Having ginger, peppermint or mint tea will also make her feel better. Other liquids such as vegetable and fruit juices could also be consumed. The important thing to remember here is that she needs to drink the fluids really slowly, as the stomach is recovering and needs to get adjusted to the presence of any sort of food. The amount of fluid needed can be determined by the color of the urine. If the urine is deep yellow in color then she is not drinking enough water. The paler the urine gets, the better it is to prevent dehydration.

Find powerful herbal remedies Nausea and Vomiting
The most common of all reasons for vomiting in children, and at times also in toddlers and infants may be due to gastroenteritis, a viral infection of the gastrointestinal tract, also commonly referred to as stomach flu. This condition is quite common in adults as well, and as with other viral infections resolves without the need for medical treatment. Vomiting is also common as a symptom of some sort of allergic reaction, or due to the presence of some condition like lactose intolerance or irritable bowel syndrome.

A toddler vomiting milk, while being unaffected by other foods would very likely be indicative of such an intolerance to lactose and thereby to most dairy products. Vomiting can however pose a threat under certain circumstances. While vomiting itself and isolated incidents or brief bouts of vomiting may not be serious at all, prolonged vomiting can be a serious health risk. This is because vomiting causes severe dehydration, and if prolonged this can lead to serious health consequences and may even prove fatal.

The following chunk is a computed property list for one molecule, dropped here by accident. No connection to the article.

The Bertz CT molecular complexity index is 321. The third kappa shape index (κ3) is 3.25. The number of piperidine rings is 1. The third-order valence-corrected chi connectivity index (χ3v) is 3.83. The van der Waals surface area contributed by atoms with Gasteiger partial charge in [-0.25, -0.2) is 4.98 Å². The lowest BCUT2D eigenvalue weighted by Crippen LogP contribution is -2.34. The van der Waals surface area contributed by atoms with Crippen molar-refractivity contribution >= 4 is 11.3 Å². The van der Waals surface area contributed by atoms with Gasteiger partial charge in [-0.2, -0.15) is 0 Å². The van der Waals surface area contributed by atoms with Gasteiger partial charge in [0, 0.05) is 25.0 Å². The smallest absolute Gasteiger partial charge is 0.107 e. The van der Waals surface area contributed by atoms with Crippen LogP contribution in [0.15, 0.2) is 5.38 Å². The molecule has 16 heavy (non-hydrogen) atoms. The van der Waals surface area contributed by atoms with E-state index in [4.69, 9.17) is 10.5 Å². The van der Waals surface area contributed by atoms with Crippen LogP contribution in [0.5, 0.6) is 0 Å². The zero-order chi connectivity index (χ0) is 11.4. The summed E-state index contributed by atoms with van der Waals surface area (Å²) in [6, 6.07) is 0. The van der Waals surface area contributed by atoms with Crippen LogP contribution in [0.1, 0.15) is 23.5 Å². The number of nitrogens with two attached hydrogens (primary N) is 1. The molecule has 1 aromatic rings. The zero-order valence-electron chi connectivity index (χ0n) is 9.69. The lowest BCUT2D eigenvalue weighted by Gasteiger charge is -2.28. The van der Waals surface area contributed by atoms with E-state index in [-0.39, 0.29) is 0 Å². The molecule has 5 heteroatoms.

The risk of dehydration from vomiting is particularly high in the aged and in children, which is why you should be cautious about vomiting in these age groups. If the condition does not resolve swiftly it would be wise to seek medical attention swiftly as elderly individuals and young children alike could experience a rapid deterioration of health. Vomiting usually subsides within a few hours. There are more chances of dehydration after vomiting, in case of children. Sunken eyes, rapid pulse, dry lips are the symptoms found, when vomiting after eating in children does not subside and continues for a long period of time. You should contact your doctor in such cases, as early as possible.